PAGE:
Monday, August 20, 2012

Strengthening Marriages in Michigan

With the support of civic leaders, clergy, among other marriage advocates issued a Macomb Community Marriage Covenant, March 6, 2009.

Efforts aim now to issue a similar policy for Oakland and Wayne Counties, Michigan.

More than 100 clergy and couples converged on Sacred Heart Church in Roseville, MI., for a "marriage summit," where they declared their support for an approach that claims to sharply reduce divorce rates.

Civic leaders, including Roseville Mayor John Chirkun, among other Macomb officials attended.

The Community Marriage Policy (CMP) for Macomb was signed by clergy and advocates of marriage from the Jewish, Christian and Muslim faith traditions, among others.

Its signing marked the 224th CMP in America, as a movement to reduce divorce spread across the nation.  It relies on counseling and mentoring to keep marriages intact.

It was presented to Archbishop Allen Vigneron when he reutrned from leading the diocese of Oakland, CA., to serve Detroit. He said he'd take his lead from the Michigan Catholic Conference, and, his own staff in a meeting I had with him the week of the summit.

Others were more encouraging of the covenant, however, including local Muslim and Jewish leaders.

When couples are really hurting, they finally do something and take action, hopefully. 

Some don't and everyone loses, including children and society.

The focus is on strengthening marriage. 

There is no other agenda.

As much as the media wants to distract us and go down other roads, our purpose is to support marriages in crisis, young marrieds, and those marriages that are working also.

There are seasoned marriages who can assist others.  They want to help them.
We're trying to be proactive.

Currently, 61 percent of Macomb marriages fail. 

Clearly, the rates is even more devastating in Wayne County, for example.

And, leaders want to help.

Five basic ways are proposed for couples to enhance their marital bond:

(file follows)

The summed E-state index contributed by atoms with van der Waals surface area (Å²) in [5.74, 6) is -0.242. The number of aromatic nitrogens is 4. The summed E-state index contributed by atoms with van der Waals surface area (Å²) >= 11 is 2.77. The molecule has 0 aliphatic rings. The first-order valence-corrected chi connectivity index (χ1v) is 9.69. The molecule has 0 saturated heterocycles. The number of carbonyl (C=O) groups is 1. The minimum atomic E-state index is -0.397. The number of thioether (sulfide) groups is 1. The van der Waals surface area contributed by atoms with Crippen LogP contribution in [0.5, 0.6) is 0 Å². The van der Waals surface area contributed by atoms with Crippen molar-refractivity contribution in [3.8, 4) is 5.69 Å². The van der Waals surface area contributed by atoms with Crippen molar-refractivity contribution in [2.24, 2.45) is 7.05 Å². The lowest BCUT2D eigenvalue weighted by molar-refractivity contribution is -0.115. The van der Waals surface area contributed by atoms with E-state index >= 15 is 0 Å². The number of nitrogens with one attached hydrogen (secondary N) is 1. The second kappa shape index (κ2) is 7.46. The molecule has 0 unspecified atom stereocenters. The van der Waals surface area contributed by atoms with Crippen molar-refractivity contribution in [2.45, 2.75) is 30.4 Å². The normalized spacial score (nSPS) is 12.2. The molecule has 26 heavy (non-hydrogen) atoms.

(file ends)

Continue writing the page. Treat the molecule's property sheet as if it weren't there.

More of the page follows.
Participating in four to six months of pre-marriage preparation, led by a trained mentor couple who teach communication skills and conflict resolution.  The newlyweds would also attend at least two post-wedding mentoring sessions.

Attending an annual retreat at a local worship site.

Having volunteer couples who once faced separation or divorce themselves engage in mentoring those who are considering divorce.

Reconciling separated couples by having the departing spouse take a 12-week class that relies on a textbook called "Marriage 911."

And, creating a step-family support group for those engged in a second marriage and struggling to make the new family connections work in such merged households.

This CMP concept was hatched in 1996 by Michael McManus at

He leads a nonprofit, Marriage Savers.

He wrote tomes on the topic of marriage, and, insists that this approach can cut divorce rates in half, if not eliminate failed marriages altogether.

Data is tracked.

Places that have met with success with this policy include Austin, exas; Kansas City, Kan.; and El Paso, Texas, to mention a few.

The strategy was tried and put to the test by McManus' local church in Bethesda, Md.  It helped 288 couples over 10 years.  After counseling and mentoring, 55 couples decided not to wed.  Of the 233 who did marry, only 7 later divorced.

An independent study shows that the first 114 cities to embrace the CMP saw divorce rates fall 17 percent over 7 years.

Rabbi Mordehi Waldman, formerly of the Congregation Beth Tephilath Moses in Mt. Clemens, MI., was on hand at the signing and issuing of the Macomb CMP.

"I truly believe there should be some kind of organization that promotes the idea of reconciliation and conflict resolution," Waldman said, "rather than running to the divorce lawyers right away."

Area clergy and couples, among others, are launching this massive offensive for marriage in Wayne and Oakland Counties.

It will be proposed to the Detroit Interfaith Outreach Network (DION) today.  Rabbi Dorit Edut steers the group comprised largely of internet membership of hundreds across metropolitan Detroit.

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